Blog News

Play holds key to inclusion

Play is the best way to offer inclusion, says Karen Kewell, co-founder of #ToyLikeMe, an organisation that was set up to call the global toy industry to  account on its failure to represent the 150 million disabled children in its toys.  This year,  Lego launched its first ever wheelchair-using figure, which has been directly credited to #ToyLikeMe campaign. As Part of our diversity in Play campaign, we are delighted to introduce Karen as our latest guest blogger.

In the Beginning

#ToyLikeMe® was established in April 2015 after journalist and creative consultant Rebecca Atkinson and I noticed the lack of disability representation in toys. We had always been interested in the way these industries represent disabled people, but this was the first time they had noticed the lack of representation in the toy industry.

I was a former Ragdoll Productions Researcher and play consultant, and orginally launched #ToyLikeMe on Facebook and Twitter to call on the global toy industry to start representing the 150 million disabled children worldwide.

I now live in York and have a son, Fred with a visual impairment. Rebecca, who is partially deaf and partially sighted herself, wrote for the Guardian about the beginnings of #ToyLikeMe and the impetus behind it. You can read the full article here .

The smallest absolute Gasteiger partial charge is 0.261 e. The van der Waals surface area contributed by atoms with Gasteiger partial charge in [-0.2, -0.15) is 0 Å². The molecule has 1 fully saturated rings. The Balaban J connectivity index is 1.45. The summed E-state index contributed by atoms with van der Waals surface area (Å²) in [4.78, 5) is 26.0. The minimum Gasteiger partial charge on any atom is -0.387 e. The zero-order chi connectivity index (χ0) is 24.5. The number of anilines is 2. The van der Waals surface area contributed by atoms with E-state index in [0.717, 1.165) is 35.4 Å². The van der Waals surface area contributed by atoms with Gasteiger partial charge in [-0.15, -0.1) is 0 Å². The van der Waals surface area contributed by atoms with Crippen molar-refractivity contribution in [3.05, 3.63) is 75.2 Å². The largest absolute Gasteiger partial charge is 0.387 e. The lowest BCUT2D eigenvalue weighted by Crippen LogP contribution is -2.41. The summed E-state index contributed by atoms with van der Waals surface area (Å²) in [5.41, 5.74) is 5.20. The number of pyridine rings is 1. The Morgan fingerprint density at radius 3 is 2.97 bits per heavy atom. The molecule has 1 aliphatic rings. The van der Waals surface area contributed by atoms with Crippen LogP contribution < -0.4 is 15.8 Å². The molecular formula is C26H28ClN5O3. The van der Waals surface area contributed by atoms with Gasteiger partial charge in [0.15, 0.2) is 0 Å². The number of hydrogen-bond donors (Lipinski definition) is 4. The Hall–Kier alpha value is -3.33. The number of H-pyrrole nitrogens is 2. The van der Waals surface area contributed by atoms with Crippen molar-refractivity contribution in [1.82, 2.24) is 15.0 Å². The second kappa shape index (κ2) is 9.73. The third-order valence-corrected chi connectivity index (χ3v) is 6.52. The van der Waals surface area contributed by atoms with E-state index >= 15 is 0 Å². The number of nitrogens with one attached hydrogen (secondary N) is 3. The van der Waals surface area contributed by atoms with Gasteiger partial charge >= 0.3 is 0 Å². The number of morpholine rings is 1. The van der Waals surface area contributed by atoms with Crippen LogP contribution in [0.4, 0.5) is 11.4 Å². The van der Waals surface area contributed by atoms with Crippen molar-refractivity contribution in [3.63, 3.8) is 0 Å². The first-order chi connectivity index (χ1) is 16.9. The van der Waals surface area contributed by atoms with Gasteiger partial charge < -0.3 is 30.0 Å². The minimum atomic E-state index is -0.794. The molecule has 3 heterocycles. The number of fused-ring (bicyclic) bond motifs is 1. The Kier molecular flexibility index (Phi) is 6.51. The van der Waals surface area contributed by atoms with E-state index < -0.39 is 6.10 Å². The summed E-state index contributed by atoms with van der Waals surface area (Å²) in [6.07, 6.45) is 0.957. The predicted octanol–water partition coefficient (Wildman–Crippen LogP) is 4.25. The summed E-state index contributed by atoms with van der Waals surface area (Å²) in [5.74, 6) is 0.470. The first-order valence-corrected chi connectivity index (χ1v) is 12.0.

Customising toys

They say a picture speaks a thousand words and with 150 million children worldwide with a disability we wanted to speak to everyone!

We began making-over toys to give them disabilities and asked other parents to do the same. The results soon went viral and our story was shared on news outlets around the world.

‘…when a child plays with a toy that is differently-abled, they will show more compassion, understanding and acceptance when they meet a child with a disability.’

The customised toys not only show and tell, they also inspire creative families to do their own too. We’ve had so many creative ideas shared via #ToyLikeMe it has created a small industry of its own.


Harnessing 3D technology

We spotted a company in the UK who make bespoke dolls using 3D printing. We contacted them and asked if they would produce hearing aids and a white cane for their dolls. To our delight they agreed and within two weeks they produced the world’s first 3D printed dolls with disabilities in response to #ToyLikeMe. We were so happy we fell off our toy box and so did a lot of other kids and big kids. The story also made the global press.

Focusing on the big toy manufacturers!

Our next tactic was to focus on one toy manufacturer: we decided on PlayMobil.

We gave some Playmobil figures waggy-tailed guide dogs and whizzy wheelchairs and started a petition asking Playmobil to produce the figures for real. Fifty thousand people signed in a week and the lovely folk at Playmobil said yes! With creative consultation from Rebecca, they are currently developing products inspired by #ToyLikeMe for release in 2016/17. Whoopeee!